I'm a pentest newbie. Recently I've learned about sniffing in LANs. From the books and internet resources I'm studying, the sniffing (or packet capture) is always done on either Wired LANs (Ethernet 802.3) or Wireless Lans (Wifi 802.11).

But what about others like cell phone communication, SMS etc. They also use wireless. The information is all around us like in the case of Wifi. Why can't they be sniffed? Why didn't I find any example/situation or any resource where they explain these things.

Kindly, just tell me what all can be sniffed and what not?

up vote 13 down vote accepted

Machines create noise that maybe be detected by an attacker. If this noise undermines a physical cryptosystem then its called a side channel attack which is a very interesting and diverse research topic.

Like it or not, passwords are the gold standard and the human interface devices we use are very noisy. The electromagnetic noise produced by typing on a regular WIRED keyboard can be sniffed. As if that wasn't bad enough the vibrations from your keyboard can be sniffed with a laser.

Using an FPGA the HyperTransport bus was sniffed on the XBOX to obtain its secret key and break its (poorly designed) anti-piracy system. Microsoft should have been aware of this, because bus sniffing isn't new. Its also been used to break password protected hard drives.

Communication with a smart card can also be sniffed.

CRTs and even modern LCDs are vulnerable to Van Eck Phreaking.

The MPAA is using canines to sniff for pirated dvd's.

  • @claws, heh :), its an important question. – rook Dec 24 '11 at 15:30
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    @Lohoris hehe, yeah I included it as a joke. But its totally an attack on a computer system. Its also pretty absurd. – rook Dec 25 '11 at 22:14
  • @Rook: Ironically, I do have an electronics academic background. Could you kindly point me to the resources to learn more about this stuff. I mean, I want to build one of those stuffs – claws Dec 27 '11 at 8:20
  • @claws Could you be more specific? – rook Dec 27 '11 at 15:05
  • @Rook: I'm learning computer pentesting from books. But now that I discovered that lot of hardware devices can be sniffed which definitely is a security threat. As I already have background & interest in electronics, I want to switch to security of hardware devices. So, I want to implement all those things that you mentioned in your answer (van eck phreaking) by my self. So, could you point me to books/blogs/any other kind of resources that will help me? – claws Dec 28 '11 at 17:19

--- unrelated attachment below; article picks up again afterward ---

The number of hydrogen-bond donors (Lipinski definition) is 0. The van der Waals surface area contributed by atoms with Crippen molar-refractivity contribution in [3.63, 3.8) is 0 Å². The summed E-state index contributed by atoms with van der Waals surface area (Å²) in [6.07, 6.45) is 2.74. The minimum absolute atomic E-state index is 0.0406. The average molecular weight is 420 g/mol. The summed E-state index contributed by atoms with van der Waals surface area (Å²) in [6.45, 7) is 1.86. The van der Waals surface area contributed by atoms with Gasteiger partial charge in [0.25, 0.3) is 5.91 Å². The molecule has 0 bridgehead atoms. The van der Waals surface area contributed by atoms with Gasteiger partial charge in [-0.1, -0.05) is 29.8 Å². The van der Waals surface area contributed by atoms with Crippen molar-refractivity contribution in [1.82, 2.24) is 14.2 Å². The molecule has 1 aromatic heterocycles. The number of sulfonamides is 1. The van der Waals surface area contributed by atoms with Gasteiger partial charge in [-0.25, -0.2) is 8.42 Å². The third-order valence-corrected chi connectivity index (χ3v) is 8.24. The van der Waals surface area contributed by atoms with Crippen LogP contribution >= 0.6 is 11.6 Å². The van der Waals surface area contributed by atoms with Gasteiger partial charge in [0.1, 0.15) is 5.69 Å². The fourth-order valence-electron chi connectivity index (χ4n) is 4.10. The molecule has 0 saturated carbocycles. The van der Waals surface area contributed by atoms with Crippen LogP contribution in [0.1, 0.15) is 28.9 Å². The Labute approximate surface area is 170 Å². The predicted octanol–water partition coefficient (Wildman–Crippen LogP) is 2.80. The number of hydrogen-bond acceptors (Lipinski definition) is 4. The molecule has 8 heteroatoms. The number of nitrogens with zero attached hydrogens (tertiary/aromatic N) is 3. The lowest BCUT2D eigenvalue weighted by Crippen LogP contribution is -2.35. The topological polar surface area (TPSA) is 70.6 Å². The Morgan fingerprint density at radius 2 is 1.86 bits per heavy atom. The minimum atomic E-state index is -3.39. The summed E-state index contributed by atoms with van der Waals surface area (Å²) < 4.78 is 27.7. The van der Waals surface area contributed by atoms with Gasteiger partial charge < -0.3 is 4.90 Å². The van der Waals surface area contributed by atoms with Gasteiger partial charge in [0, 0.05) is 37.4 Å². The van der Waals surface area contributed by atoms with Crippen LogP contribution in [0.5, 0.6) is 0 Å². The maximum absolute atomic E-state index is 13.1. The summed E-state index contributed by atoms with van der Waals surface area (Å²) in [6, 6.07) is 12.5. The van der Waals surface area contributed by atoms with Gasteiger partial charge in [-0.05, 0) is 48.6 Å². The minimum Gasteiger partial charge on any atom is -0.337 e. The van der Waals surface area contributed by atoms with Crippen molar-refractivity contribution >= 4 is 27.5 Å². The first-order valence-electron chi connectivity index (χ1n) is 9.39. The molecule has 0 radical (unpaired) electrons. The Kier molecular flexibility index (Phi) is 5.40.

The short, definitive answer is: if it generates electromagnetic (EM) radiation (or signals of any kind, really) then it can be potentially sniffed.*

Whether it can be tuned-to, decoded, decrypted, and formed into a cohesive information stream within a specific budget using well-defined tools and techniques is another matter entirely.

So with your example of cell phones, the answer is yes. They can be sniffed. You require specific equipment OTHER than a general laptop computer with a 802.11 wireless receiver ethernet card because cell phones operate on a variety of different frequencies. Ever wonder why your radio, GPS, television, cell phone, and wifi all operate quite happily in a confined space with one another? This is the beauty of carving up the EM spectrum.

Even if you happen to get a tunable EM receiver, you may still have problems trying to sniff the traffic because of other characteristics in how that EM wave is built. Once you figure out how the wave has been built, you then need to figure out the underlying coding scheme, THEN figure out the protocol, THEN figure out any encryption built on top of that protocol, etc., etc.

When it comes to investigating interesting signalling schemes, you'll find some pretty smart people over at 2600, for example. I'm sure other people can point you at other resources as well.

*Read up on something called "TEMPEST" attacks for really interesting signal sniffing allowing you to, say, recreate the image on someone's monitor from afar or discern the password they type on their keyboard. These are extremely difficult and sensitive attacks, but theoretically possible and highlight that pretty much anything that uses electricity, makes a noise, creates a vibration, or otherwise can be detected and analyzed.

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